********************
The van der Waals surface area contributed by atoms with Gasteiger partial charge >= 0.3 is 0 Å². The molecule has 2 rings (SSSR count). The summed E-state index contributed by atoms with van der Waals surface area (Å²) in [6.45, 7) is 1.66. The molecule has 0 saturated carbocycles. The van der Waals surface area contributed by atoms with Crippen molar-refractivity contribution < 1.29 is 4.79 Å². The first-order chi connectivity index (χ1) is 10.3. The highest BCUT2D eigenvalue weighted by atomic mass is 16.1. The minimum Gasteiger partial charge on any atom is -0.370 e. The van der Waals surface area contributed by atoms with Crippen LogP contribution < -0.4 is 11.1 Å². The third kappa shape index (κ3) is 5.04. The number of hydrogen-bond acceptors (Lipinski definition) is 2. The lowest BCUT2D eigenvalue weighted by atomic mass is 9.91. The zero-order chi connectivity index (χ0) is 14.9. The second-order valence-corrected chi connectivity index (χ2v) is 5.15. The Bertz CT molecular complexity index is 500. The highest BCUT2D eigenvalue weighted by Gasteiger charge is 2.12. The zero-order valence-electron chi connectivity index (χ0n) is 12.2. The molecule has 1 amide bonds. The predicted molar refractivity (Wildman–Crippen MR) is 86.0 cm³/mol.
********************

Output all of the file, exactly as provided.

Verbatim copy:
The van der Waals surface area contributed by atoms with Gasteiger partial charge >= 0.3 is 0 Å². The molecule has 2 rings (SSSR count). The summed E-state index contributed by atoms with van der Waals surface area (Å²) in [6.45, 7) is 1.66. The molecule has 0 saturated carbocycles. The van der Waals surface area contributed by atoms with Crippen molar-refractivity contribution < 1.29 is 4.79 Å². The first-order chi connectivity index (χ1) is 10.3. The highest BCUT2D eigenvalue weighted by atomic mass is 16.1. The minimum Gasteiger partial charge on any atom is -0.370 e. The van der Waals surface area contributed by atoms with Crippen LogP contribution < -0.4 is 11.1 Å². The third kappa shape index (κ3) is 5.04. The number of hydrogen-bond acceptors (Lipinski definition) is 2. The lowest BCUT2D eigenvalue weighted by atomic mass is 9.91. The zero-order chi connectivity index (χ0) is 14.9. The second-order valence-corrected chi connectivity index (χ2v) is 5.15. The Bertz CT molecular complexity index is 500. The highest BCUT2D eigenvalue weighted by Gasteiger charge is 2.12. The zero-order valence-electron chi connectivity index (χ0n) is 12.2. The molecule has 1 amide bonds. The predicted molar refractivity (Wildman–Crippen MR) is 86.0 cm³/mol.